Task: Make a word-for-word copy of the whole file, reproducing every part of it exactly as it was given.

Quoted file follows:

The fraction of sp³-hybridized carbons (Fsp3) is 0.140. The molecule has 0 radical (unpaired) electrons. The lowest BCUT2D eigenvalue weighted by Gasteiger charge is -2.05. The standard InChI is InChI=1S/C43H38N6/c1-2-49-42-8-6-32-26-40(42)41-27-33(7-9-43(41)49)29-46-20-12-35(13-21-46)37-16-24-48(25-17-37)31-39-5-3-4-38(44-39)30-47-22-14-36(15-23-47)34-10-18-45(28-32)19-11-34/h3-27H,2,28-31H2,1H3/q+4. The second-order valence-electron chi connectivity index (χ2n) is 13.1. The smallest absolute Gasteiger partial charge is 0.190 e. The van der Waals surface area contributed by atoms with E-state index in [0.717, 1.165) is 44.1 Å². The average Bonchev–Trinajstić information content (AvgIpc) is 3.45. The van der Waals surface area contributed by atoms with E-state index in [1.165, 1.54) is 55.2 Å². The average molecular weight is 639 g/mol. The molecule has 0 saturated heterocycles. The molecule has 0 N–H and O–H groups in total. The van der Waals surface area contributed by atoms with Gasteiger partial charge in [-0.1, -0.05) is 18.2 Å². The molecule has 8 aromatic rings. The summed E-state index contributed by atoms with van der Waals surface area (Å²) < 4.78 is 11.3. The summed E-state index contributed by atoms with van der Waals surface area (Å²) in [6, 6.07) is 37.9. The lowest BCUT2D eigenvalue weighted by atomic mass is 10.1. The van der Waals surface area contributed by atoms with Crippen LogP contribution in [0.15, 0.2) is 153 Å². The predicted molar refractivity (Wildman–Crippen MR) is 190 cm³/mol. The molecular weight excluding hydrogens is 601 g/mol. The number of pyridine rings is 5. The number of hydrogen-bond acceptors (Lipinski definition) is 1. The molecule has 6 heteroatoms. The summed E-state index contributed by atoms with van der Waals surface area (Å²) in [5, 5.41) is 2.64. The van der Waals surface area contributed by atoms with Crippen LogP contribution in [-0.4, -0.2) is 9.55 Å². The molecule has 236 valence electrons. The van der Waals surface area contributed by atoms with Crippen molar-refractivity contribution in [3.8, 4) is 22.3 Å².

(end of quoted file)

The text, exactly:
The fraction of sp³-hybridized carbons (Fsp3) is 0.140. The molecule has 0 radical (unpaired) electrons. The lowest BCUT2D eigenvalue weighted by Gasteiger charge is -2.05. The standard InChI is InChI=1S/C43H38N6/c1-2-49-42-8-6-32-26-40(42)41-27-33(7-9-43(41)49)29-46-20-12-35(13-21-46)37-16-24-48(25-17-37)31-39-5-3-4-38(44-39)30-47-22-14-36(15-23-47)34-10-18-45(28-32)19-11-34/h3-27H,2,28-31H2,1H3/q+4. The second-order valence-electron chi connectivity index (χ2n) is 13.1. The smallest absolute Gasteiger partial charge is 0.190 e. The van der Waals surface area contributed by atoms with E-state index in [0.717, 1.165) is 44.1 Å². The average Bonchev–Trinajstić information content (AvgIpc) is 3.45. The van der Waals surface area contributed by atoms with E-state index in [1.165, 1.54) is 55.2 Å². The average molecular weight is 639 g/mol. The molecule has 0 saturated heterocycles. The molecule has 0 N–H and O–H groups in total. The van der Waals surface area contributed by atoms with Gasteiger partial charge in [-0.1, -0.05) is 18.2 Å². The molecule has 8 aromatic rings. The summed E-state index contributed by atoms with van der Waals surface area (Å²) < 4.78 is 11.3. The summed E-state index contributed by atoms with van der Waals surface area (Å²) in [6, 6.07) is 37.9. The lowest BCUT2D eigenvalue weighted by atomic mass is 10.1. The van der Waals surface area contributed by atoms with Crippen LogP contribution in [0.15, 0.2) is 153 Å². The predicted molar refractivity (Wildman–Crippen MR) is 190 cm³/mol. The molecular weight excluding hydrogens is 601 g/mol. The number of pyridine rings is 5. The number of hydrogen-bond acceptors (Lipinski definition) is 1. The molecule has 6 heteroatoms. The summed E-state index contributed by atoms with van der Waals surface area (Å²) in [5, 5.41) is 2.64. The van der Waals surface area contributed by atoms with Crippen LogP contribution in [-0.4, -0.2) is 9.55 Å². The molecule has 236 valence electrons. The van der Waals surface area contributed by atoms with Crippen molar-refractivity contribution in [3.8, 4) is 22.3 Å².